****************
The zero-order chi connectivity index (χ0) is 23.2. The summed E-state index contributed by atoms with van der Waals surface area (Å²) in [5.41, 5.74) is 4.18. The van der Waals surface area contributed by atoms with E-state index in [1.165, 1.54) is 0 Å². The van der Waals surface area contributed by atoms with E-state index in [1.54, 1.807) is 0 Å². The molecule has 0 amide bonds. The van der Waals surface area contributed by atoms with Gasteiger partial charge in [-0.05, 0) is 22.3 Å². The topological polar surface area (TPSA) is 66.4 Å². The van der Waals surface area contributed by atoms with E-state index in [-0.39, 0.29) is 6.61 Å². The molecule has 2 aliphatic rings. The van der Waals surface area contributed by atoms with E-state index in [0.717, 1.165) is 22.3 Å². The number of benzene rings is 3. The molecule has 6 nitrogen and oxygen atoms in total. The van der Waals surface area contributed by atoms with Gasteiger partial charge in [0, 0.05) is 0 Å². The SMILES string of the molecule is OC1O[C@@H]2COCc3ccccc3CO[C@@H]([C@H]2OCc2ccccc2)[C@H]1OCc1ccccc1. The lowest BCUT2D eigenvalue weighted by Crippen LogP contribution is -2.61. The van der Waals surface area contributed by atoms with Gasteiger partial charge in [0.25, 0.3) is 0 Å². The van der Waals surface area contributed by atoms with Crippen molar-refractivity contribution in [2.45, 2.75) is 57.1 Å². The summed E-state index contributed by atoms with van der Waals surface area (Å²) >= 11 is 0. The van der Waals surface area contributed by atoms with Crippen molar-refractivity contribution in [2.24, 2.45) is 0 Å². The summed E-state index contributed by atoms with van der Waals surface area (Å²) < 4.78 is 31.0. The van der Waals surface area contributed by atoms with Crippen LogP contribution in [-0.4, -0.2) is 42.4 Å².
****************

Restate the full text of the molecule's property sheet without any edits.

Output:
The zero-order chi connectivity index (χ0) is 23.2. The summed E-state index contributed by atoms with van der Waals surface area (Å²) in [5.41, 5.74) is 4.18. The van der Waals surface area contributed by atoms with E-state index in [1.165, 1.54) is 0 Å². The van der Waals surface area contributed by atoms with E-state index in [1.54, 1.807) is 0 Å². The molecule has 0 amide bonds. The van der Waals surface area contributed by atoms with Gasteiger partial charge in [-0.05, 0) is 22.3 Å². The topological polar surface area (TPSA) is 66.4 Å². The van der Waals surface area contributed by atoms with E-state index in [-0.39, 0.29) is 6.61 Å². The molecule has 2 aliphatic rings. The van der Waals surface area contributed by atoms with E-state index in [0.717, 1.165) is 22.3 Å². The number of benzene rings is 3. The molecule has 6 nitrogen and oxygen atoms in total. The van der Waals surface area contributed by atoms with Gasteiger partial charge in [0, 0.05) is 0 Å². The SMILES string of the molecule is OC1O[C@@H]2COCc3ccccc3CO[C@@H]([C@H]2OCc2ccccc2)[C@H]1OCc1ccccc1. The lowest BCUT2D eigenvalue weighted by Crippen LogP contribution is -2.61. The van der Waals surface area contributed by atoms with Gasteiger partial charge in [0.25, 0.3) is 0 Å². The van der Waals surface area contributed by atoms with Crippen molar-refractivity contribution in [2.45, 2.75) is 57.1 Å². The summed E-state index contributed by atoms with van der Waals surface area (Å²) >= 11 is 0. The van der Waals surface area contributed by atoms with Crippen molar-refractivity contribution in [2.24, 2.45) is 0 Å². The summed E-state index contributed by atoms with van der Waals surface area (Å²) < 4.78 is 31.0. The van der Waals surface area contributed by atoms with Crippen LogP contribution in [-0.4, -0.2) is 42.4 Å².